The Fearless and Friendly Boxer Dog

by: Mike Mathews

It is hard to imagine that a breed descended from the mastiff-type dogs of war and one whose progenitors were used for bull and , is now one of the most popular family-oriented breeds in the world.

The popular dog is a playful clown that continues to display youthful exuberance from its puppy stage to its senior years. Boxers are a courageous, good-natured, friendly, energetic, loyal, fun-loving, and family-oriented dog breed. Boxers love children and will suffer all sorts of child inflicted indignities with stoicism. However toddlers and young children should be carefully supervised with excited adolescent and young Boxers who can accidentally knock them over. The is a large and strong dog that must be socialized thoroughly and obedience trained while a puppy and that training must be continued through adolescence to control its exuberance. The Boxer can be overly protective of the children in the family when roughhousing with friends and must be thoroughly socialized and trained to minimize any aggressive tendencies. The breed is naturally suspicious of strangers and usually makes a good watchdog. The Boxer is fairly intelligent and eager to please and can be trained to higher levels for obedience competitions and even for agility competitions. Additional information on activities for dogs can be found in my article: Fun Dog Activities. Unfortunately the Boxer has a stubborn streak that will show up from time to time. He will suddenly refuse to entertain commands that he has been obeying for years and look at you with an inquisitive or even a mischievous expression. However the endless hours of fun and entertainment provided by the Boxer, more than compensate for the stubborn streak.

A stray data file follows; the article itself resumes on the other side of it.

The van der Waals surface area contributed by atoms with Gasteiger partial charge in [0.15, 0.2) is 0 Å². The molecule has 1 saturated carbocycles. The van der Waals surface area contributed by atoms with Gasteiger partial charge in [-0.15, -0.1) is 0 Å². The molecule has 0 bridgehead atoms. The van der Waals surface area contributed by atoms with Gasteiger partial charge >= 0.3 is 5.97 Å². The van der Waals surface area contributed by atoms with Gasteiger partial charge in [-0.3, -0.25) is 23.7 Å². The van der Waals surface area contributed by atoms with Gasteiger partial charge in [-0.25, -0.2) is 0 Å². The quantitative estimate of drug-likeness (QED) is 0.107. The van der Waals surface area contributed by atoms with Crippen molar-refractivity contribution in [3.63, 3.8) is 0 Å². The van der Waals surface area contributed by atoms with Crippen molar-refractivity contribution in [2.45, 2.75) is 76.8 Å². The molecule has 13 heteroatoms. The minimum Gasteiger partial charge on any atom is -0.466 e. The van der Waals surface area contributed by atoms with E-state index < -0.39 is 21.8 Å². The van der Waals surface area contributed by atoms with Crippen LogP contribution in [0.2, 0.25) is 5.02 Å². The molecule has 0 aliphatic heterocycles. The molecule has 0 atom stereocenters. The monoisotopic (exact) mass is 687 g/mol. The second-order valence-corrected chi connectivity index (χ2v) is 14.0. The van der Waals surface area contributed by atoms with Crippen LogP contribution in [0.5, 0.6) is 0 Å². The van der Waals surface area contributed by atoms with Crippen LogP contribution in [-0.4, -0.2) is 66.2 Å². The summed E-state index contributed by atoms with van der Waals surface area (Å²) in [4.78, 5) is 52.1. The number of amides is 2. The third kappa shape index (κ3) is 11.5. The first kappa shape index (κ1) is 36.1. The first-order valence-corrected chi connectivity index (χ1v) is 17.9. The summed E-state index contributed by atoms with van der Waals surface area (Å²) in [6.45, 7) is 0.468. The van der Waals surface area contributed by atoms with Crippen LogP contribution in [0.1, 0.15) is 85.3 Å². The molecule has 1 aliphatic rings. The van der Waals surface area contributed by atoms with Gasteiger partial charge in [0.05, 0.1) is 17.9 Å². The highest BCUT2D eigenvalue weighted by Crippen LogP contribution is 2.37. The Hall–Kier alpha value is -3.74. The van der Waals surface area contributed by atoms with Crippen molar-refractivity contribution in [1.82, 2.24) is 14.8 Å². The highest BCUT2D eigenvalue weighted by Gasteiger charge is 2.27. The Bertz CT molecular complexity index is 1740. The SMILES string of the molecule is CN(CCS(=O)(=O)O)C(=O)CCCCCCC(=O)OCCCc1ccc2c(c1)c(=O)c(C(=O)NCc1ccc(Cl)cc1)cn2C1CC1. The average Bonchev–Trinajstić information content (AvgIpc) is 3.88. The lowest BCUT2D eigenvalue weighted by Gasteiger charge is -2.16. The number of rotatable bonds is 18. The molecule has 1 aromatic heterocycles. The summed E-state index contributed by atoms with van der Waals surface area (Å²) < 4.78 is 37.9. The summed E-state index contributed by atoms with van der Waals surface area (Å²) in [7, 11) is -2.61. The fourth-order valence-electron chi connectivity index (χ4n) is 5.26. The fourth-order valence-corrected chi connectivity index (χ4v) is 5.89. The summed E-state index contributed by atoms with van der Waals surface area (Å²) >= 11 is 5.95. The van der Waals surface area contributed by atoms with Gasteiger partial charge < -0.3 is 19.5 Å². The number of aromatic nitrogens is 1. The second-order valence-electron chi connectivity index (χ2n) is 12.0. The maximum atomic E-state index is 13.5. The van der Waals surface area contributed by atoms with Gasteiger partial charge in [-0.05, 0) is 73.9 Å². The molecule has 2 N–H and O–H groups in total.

The Boxer is a medium- to large-sized muscular dog with a blunt and expressive face and a docked tail. Male Boxers stand 22 to 25 inches tall at shoulder height and weigh from 65 to 70 pounds. Females are slightly smaller at 21 to 23.5 inches tall and weigh 55 to 65 pounds. The Boxers ears are generally cropped in the U.S. and Canada but left uncropped in England and some European countries. The Boxer’s short, smooth and shiny coat is usually red, fawn or brindle in color. Some Boxers have white markings on their coats but too much white color has been discouraged. The Boxer’s coat is easy to care for and requires only an occasional brushing with a soft brush and a rub down with a chamois cloth. This dog breed is a low to moderate shedder.